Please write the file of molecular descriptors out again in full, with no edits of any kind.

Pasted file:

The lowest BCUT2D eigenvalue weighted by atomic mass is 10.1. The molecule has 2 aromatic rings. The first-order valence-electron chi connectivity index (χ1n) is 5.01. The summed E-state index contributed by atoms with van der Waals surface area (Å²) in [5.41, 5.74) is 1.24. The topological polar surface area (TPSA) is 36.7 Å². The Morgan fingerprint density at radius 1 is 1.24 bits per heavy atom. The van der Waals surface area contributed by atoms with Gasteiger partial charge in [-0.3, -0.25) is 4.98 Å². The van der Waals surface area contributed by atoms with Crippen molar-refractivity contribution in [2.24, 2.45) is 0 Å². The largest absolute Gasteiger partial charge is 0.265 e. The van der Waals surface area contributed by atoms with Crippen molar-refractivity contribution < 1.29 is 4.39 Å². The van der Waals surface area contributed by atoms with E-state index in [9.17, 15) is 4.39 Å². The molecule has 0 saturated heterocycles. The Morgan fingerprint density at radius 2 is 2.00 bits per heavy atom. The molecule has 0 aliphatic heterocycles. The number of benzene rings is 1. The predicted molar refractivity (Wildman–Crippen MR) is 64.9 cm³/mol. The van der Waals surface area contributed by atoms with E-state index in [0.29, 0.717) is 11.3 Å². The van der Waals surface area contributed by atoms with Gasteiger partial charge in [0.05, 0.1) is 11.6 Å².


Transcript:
The lowest BCUT2D eigenvalue weighted by atomic mass is 10.1. The molecule has 2 aromatic rings. The first-order valence-electron chi connectivity index (χ1n) is 5.01. The summed E-state index contributed by atoms with van der Waals surface area (Å²) in [5.41, 5.74) is 1.24. The topological polar surface area (TPSA) is 36.7 Å². The Morgan fingerprint density at radius 1 is 1.24 bits per heavy atom. The van der Waals surface area contributed by atoms with Gasteiger partial charge in [-0.3, -0.25) is 4.98 Å². The van der Waals surface area contributed by atoms with Crippen molar-refractivity contribution in [2.24, 2.45) is 0 Å². The largest absolute Gasteiger partial charge is 0.265 e. The van der Waals surface area contributed by atoms with Crippen molar-refractivity contribution < 1.29 is 4.39 Å². The van der Waals surface area contributed by atoms with E-state index in [9.17, 15) is 4.39 Å². The molecule has 0 saturated heterocycles. The Morgan fingerprint density at radius 2 is 2.00 bits per heavy atom. The molecule has 0 aliphatic heterocycles. The number of benzene rings is 1. The predicted molar refractivity (Wildman–Crippen MR) is 64.9 cm³/mol. The van der Waals surface area contributed by atoms with E-state index in [0.29, 0.717) is 11.3 Å². The van der Waals surface area contributed by atoms with Gasteiger partial charge in [0.05, 0.1) is 11.6 Å².